For anyone setting up their own business, opening a business bank account is one of the first steps to take. Most businesses could not operate effectively without the services a bank account provides and a good working relationship with a bank's business manager can be extremely helpful.
One of the main purposes of having a business bank account is to keep personal finances separate from business finances, as it is crucial to have a clear audit trail of money coming in and out of the business so that book keeping and financial accounts, such as a Filing a Self-Assessment Tax Return are easy to compile.
Business accounts do typically have fees or transaction charges. Like all financial products, offers change all the time and it can be difficult to know which bank account is the best on the market, therefore it is recommended that you shop around for the best deal and take into account the following:
· Use online comparison websites to compare the services, interest rates and charges of business accounts such as:
· Give particular consideration to the different overdraft facilities offered if this is an important factor for your businesses.
· Remember that while online access may be important to your business, online-only accounts may be unsuitable if you regularly deposit cash.
· Be aware of the dates when introductory free banking offers are due to end so that you can budget for the charges that will ensue.
· Consider changing accounts if you can get a better deal from another bank.
· Consider using different banks for different services, for example when one offers a better current account and another offers a better reserve account.
Ideally you want a free business account to keep business expenditure low as possible - however sometimes ‘free’ can mean that other aspects of the service are not available. For example, face-to-face contact with a business banking manager maybe replaced by a telephone service. Therefore, you will need to consider, what aspects of the banking service are important to you and your business when making a decision of which bank account provider to go with.
Key things to look for when choosing a business bank account include:
· Introductory offers. Does the bank offer free business banking for an introductory period?
· Type of account. Will a current account suffice, or does the business need a savings account?
· Means of access. Is online access or counter service required?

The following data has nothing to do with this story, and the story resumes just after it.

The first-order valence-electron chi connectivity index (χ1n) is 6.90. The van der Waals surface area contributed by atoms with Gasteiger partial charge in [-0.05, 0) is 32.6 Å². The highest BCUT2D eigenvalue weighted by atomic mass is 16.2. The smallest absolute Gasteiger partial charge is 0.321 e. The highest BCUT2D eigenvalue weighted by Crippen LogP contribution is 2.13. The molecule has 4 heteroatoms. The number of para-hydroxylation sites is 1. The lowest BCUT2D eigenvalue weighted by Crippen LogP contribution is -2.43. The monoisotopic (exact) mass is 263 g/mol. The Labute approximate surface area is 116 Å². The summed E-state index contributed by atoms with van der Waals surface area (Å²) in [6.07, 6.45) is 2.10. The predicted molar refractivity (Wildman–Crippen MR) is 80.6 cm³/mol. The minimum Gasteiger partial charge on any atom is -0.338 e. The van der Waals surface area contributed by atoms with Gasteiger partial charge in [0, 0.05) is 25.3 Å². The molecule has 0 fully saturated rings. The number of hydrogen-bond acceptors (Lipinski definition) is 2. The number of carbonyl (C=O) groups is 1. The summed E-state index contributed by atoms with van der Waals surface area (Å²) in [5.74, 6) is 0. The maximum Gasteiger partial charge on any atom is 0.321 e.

· Services provided. Does the account provide ATM access and a debit card?
· Minimum deposit. Is there a minimum deposit attached to opening an account, particularly for reserve accounts?
· In-credit interest. How much interest does the account pay, and is it linked to the balance?
· Standing charges. How much does the account cost per month or per quarter?
· Transaction charges. Which transactions are chargeable and how often will your business use them?
· Other charges. Is your business account likely to require non-standard activities such as making CHAPS payments?
· Overdraft facility. Does the account offer this potentially valuable facility?
· Support and advice. What type of business support is available and how can you access it?
As well as opening a business current account, it is also recommended that you open up a business savings account and have it running alongside your business current account, so that you can transfer a small percentage of money on a regular basis from your business current account into your savings account so that you are prepared for your tax bill.
You can usually estimate what your tax bill is likely to be and the amount of money you will need to transfer into your savings account by your projected cash flow forecast and also attending the HMRC Tax and National Insurance workshop that The Women’s Organisation run on a monthly basis in order to understand the different taxation brackets.
To find out about Tax and National Insurance or Book Keeping workshops running at The Women’s Organisation please contact 0151 706 8111 or email email@example.com
Alternatively visit www.hmrc.gov.uk
Guest blog by enterprise enabler Francine Taylor